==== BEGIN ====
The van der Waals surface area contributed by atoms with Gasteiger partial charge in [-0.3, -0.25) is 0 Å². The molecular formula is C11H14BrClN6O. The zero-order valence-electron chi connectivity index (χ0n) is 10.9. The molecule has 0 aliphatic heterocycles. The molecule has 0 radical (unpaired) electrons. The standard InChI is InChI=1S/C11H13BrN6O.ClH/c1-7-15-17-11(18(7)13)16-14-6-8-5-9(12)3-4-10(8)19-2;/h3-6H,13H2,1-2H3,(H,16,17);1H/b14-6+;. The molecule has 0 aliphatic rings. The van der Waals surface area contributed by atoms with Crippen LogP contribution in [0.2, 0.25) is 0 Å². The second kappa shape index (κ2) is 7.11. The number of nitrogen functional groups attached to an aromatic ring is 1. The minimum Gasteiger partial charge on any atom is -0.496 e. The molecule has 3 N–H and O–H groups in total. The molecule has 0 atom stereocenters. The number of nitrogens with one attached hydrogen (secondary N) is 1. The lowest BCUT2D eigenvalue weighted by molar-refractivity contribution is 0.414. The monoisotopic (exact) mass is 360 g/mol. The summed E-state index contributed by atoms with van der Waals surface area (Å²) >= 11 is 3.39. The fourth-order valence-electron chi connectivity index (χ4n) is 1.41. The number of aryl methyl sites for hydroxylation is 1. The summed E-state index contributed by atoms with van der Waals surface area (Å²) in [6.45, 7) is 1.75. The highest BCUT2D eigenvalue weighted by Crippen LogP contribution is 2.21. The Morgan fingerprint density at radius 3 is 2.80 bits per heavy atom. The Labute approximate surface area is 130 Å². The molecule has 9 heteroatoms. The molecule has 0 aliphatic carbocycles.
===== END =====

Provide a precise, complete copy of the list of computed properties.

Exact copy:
The van der Waals surface area contributed by atoms with Gasteiger partial charge in [-0.3, -0.25) is 0 Å². The molecular formula is C11H14BrClN6O. The zero-order valence-electron chi connectivity index (χ0n) is 10.9. The molecule has 0 aliphatic heterocycles. The molecule has 0 radical (unpaired) electrons. The standard InChI is InChI=1S/C11H13BrN6O.ClH/c1-7-15-17-11(18(7)13)16-14-6-8-5-9(12)3-4-10(8)19-2;/h3-6H,13H2,1-2H3,(H,16,17);1H/b14-6+;. The molecule has 0 aliphatic rings. The van der Waals surface area contributed by atoms with Crippen LogP contribution in [0.2, 0.25) is 0 Å². The second kappa shape index (κ2) is 7.11. The number of nitrogen functional groups attached to an aromatic ring is 1. The minimum Gasteiger partial charge on any atom is -0.496 e. The molecule has 3 N–H and O–H groups in total. The molecule has 0 atom stereocenters. The number of nitrogens with one attached hydrogen (secondary N) is 1. The lowest BCUT2D eigenvalue weighted by molar-refractivity contribution is 0.414. The monoisotopic (exact) mass is 360 g/mol. The summed E-state index contributed by atoms with van der Waals surface area (Å²) >= 11 is 3.39. The fourth-order valence-electron chi connectivity index (χ4n) is 1.41. The number of aryl methyl sites for hydroxylation is 1. The summed E-state index contributed by atoms with van der Waals surface area (Å²) in [6.45, 7) is 1.75. The highest BCUT2D eigenvalue weighted by Crippen LogP contribution is 2.21. The Morgan fingerprint density at radius 3 is 2.80 bits per heavy atom. The Labute approximate surface area is 130 Å². The molecule has 9 heteroatoms. The molecule has 0 aliphatic carbocycles.